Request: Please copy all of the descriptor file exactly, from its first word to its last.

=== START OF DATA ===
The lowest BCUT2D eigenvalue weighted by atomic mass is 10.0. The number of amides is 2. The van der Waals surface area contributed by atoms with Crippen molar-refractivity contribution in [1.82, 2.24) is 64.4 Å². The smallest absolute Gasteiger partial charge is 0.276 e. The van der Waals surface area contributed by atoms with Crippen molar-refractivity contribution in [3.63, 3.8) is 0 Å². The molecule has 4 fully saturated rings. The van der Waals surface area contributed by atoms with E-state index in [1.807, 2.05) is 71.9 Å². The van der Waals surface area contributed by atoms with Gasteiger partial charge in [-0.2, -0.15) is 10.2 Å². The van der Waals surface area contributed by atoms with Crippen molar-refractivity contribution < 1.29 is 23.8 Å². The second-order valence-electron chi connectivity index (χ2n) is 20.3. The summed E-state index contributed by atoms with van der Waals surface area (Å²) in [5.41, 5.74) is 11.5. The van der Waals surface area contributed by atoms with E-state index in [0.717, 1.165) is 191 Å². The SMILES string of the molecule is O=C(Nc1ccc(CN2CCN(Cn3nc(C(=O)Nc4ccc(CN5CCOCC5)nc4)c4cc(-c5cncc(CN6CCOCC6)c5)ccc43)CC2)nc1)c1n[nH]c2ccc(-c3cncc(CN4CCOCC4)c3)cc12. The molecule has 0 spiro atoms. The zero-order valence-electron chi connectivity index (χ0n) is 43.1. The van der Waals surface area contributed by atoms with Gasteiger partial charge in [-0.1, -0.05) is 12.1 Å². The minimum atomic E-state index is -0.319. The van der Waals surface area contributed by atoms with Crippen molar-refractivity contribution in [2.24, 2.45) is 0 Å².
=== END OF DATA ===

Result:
The lowest BCUT2D eigenvalue weighted by atomic mass is 10.0. The number of amides is 2. The van der Waals surface area contributed by atoms with Crippen molar-refractivity contribution in [1.82, 2.24) is 64.4 Å². The smallest absolute Gasteiger partial charge is 0.276 e. The van der Waals surface area contributed by atoms with Crippen molar-refractivity contribution in [3.63, 3.8) is 0 Å². The molecule has 4 fully saturated rings. The van der Waals surface area contributed by atoms with E-state index in [1.807, 2.05) is 71.9 Å². The van der Waals surface area contributed by atoms with Gasteiger partial charge in [-0.2, -0.15) is 10.2 Å². The van der Waals surface area contributed by atoms with Crippen molar-refractivity contribution < 1.29 is 23.8 Å². The second-order valence-electron chi connectivity index (χ2n) is 20.3. The summed E-state index contributed by atoms with van der Waals surface area (Å²) in [5.41, 5.74) is 11.5. The van der Waals surface area contributed by atoms with E-state index in [0.717, 1.165) is 191 Å². The SMILES string of the molecule is O=C(Nc1ccc(CN2CCN(Cn3nc(C(=O)Nc4ccc(CN5CCOCC5)nc4)c4cc(-c5cncc(CN6CCOCC6)c5)ccc43)CC2)nc1)c1n[nH]c2ccc(-c3cncc(CN4CCOCC4)c3)cc12. The molecule has 0 spiro atoms. The zero-order valence-electron chi connectivity index (χ0n) is 43.1. The van der Waals surface area contributed by atoms with Gasteiger partial charge in [-0.1, -0.05) is 12.1 Å². The minimum atomic E-state index is -0.319. The van der Waals surface area contributed by atoms with Crippen molar-refractivity contribution in [2.24, 2.45) is 0 Å².